Don't get me wrong. My students are great and I think this is going to be an excellent semester. I believe that many students are very accustomed to (and good at) 'playing the game'. You know the game I mean: show me what you want me to do, help me figure it out when I get stuck, test me on it and give me a good mark when I give you what you want. They know the game well and many of them are very good at it. When we as teachers change the rules of the game the students who are good at it (often the high achievers) get very nervous. They are still going to do well, but they're not as confident about it.

My grade twelve students are likely the students who will experience the most varied teaching methods when they go off to university next year. They will have lectures, labs, group project (formal and informal), open ended projects, etc. I really feel that they have the most to gain by experiencing different teaching methods and yet they seem to be the most reluctant.

One thing is certain. There will be more problem solving and group work throughout the semester! I can't wait.


  1. The people who are good at a game seldom want to change the rules, but they will adapt. Looking forward to hearing more about the journey.

  2. Taking notes is a lot easier. Just sit back, relax, daydream. I get while a grade 12 student would find that appealing at times: stress, anxiety, tired, etc.

    And as already said, they're good at the game of studenting.

    1. You're right Doug. Taking notes is much easier and less stressful.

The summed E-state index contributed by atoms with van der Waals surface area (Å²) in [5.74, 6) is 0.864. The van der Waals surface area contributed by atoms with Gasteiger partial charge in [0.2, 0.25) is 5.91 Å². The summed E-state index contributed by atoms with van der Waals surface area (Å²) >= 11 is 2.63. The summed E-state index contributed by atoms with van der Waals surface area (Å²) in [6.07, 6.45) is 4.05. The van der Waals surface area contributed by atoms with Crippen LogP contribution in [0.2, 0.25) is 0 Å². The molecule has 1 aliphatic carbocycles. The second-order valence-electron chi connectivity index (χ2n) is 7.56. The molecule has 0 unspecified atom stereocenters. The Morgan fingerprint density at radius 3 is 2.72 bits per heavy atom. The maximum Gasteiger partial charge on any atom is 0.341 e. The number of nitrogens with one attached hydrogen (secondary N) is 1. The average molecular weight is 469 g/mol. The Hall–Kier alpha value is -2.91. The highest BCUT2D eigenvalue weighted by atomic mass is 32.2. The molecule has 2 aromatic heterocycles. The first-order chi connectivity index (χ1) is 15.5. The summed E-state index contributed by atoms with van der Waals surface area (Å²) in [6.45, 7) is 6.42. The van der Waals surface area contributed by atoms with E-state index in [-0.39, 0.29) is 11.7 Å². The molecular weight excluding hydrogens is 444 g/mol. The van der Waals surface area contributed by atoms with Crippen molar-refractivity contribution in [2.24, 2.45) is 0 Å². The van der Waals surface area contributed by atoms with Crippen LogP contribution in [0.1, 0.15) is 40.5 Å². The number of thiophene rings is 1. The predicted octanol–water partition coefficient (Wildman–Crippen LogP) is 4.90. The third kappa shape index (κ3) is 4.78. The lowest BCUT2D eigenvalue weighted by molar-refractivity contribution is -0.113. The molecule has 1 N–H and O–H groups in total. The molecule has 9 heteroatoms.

We'll get there.

  3. Interesting read Dave after my second week in class. I'm struggling in a different way I think. When to give those notes? I too, am wanting to highlight the processes. I want my Ss to be able to identify them. After a few problems, I attempted to have Ss identify what was efficient or not in representing a visual pattern with a table of values or where the reasoning was in Andrew Stadels file cabinet problem. Ss are also well trained at having as a goal getting an answer and not looking back at what help us get to the answer. Good luck with week 2.

    1. Hi Helene.

      I can see how deciding when to give the notes might be challenging. It's tough finding just the right balance. I like the idea of having students identify efficient methods and looking back can be so useful.

      Thanks for the comment.

  4. Thank you for sharing this post. It is very poignant.

    The good news is that as the this generation of CCSS students move up to the high school level, they will know nothing except dynamic group convos, be self-reliant mathematicians and expect an engaging experience!

    I go for the You, We, Me model. You explore it. We talk about it, I summarize it in the general problem solving sense.

    PS Tell us more about your first week activities!!

  5. Thanks for the comment Amy.

    Good point about this generation of students.

    I like the idea of the You, We, Me model. I guess I've done some of that but haven't really thought about it explicitly. Thanks.

    I'll try to blog about some of the activities.